- Pattern Languages
- Liberating Voices (English)
- Liberating Voices (other languages)
- Liberating Voices (Arabic)
- Liberating Voices (Chinese)
- Liberating Voices (French)
- Liberating Voices (German)
- Liberating Voices (Greek)
- Liberating Voices (Hebrew)
- Liberating Voices (Italian)
- Liberating Voices (Korean)
- Liberating Voices (Portuguese)
- Liberating Voices (Russian)
- Liberating Voices (Serbian)
- Liberating Voices (Spanish)
- Liberating Voices (Swahili)
- LIBERATING VOICES (VIETNAMESE)
- Civic Ignorance (English)
- Digital Resources
Pattern number within this pattern set:88
Metro State College of Denver
The increase in online instruction leaves no doubt about the need for faculty professional development in online teaching both in terms of technology and pedagogical competencies (Riley, l996). In the U.S. very few faculty development programs exist to enhance faculty's online instructional efforts (Schrum, l995). Those that do consist of fragmented workshops or one-shot conferences on technology (Williams & Peters, l997). This paper addresses two problems: First,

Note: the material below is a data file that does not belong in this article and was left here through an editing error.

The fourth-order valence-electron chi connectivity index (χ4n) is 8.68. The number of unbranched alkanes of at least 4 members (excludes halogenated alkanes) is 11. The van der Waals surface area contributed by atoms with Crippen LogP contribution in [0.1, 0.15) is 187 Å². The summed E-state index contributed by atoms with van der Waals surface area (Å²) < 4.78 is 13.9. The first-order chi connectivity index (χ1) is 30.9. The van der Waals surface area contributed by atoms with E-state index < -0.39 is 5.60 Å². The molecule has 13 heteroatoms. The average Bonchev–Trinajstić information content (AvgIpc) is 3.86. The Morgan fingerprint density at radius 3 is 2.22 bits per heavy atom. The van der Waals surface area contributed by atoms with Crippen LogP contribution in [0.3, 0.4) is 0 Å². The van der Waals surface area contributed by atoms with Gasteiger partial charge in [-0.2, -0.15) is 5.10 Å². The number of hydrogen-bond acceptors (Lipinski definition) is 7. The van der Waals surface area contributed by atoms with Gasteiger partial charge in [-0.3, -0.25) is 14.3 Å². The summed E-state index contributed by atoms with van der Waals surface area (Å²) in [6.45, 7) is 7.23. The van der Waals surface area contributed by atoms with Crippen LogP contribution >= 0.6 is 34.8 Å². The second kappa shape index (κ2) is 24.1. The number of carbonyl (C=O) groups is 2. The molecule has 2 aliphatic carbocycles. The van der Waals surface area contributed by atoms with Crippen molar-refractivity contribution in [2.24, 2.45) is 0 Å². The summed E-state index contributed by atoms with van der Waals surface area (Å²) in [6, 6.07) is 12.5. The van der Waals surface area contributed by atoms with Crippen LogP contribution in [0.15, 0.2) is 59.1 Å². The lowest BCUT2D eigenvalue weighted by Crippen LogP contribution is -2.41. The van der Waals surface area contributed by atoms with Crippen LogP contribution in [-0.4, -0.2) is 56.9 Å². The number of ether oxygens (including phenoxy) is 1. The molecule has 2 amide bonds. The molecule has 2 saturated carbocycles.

the system goal involves the introduction of a competency model of certified training of faculty. Second, the outcomes goal involves training faculty for certification of online instruction.
The issues of online training of faculty resonate across the U.S. The Professional Organizational Development Network conference addresses the issue each year in its conference proceedings(POD Conference, 2001) The major question revolves around how to quarrantee consistency of quality in online programs. With such a mobile student population, institutions even in the same state will not accept transfer credits from other state colleges/ universities if the course credits are for online classes (Colorado Commission on Higher Education, 2001) . In many instances, online course credit is non-transferable. This means that despite the many efforts of college administrators to promote online education for its convenience among other factors, these same administrators and college officials do not support the transferability of credit for online courses from other institutions. The question of quality of instruction and control over content provides the context for much of the controversy over online course delivery. How can quality be managed for these kinds of courses and programs? One answer is to develop a national program of Online Instructional Certification.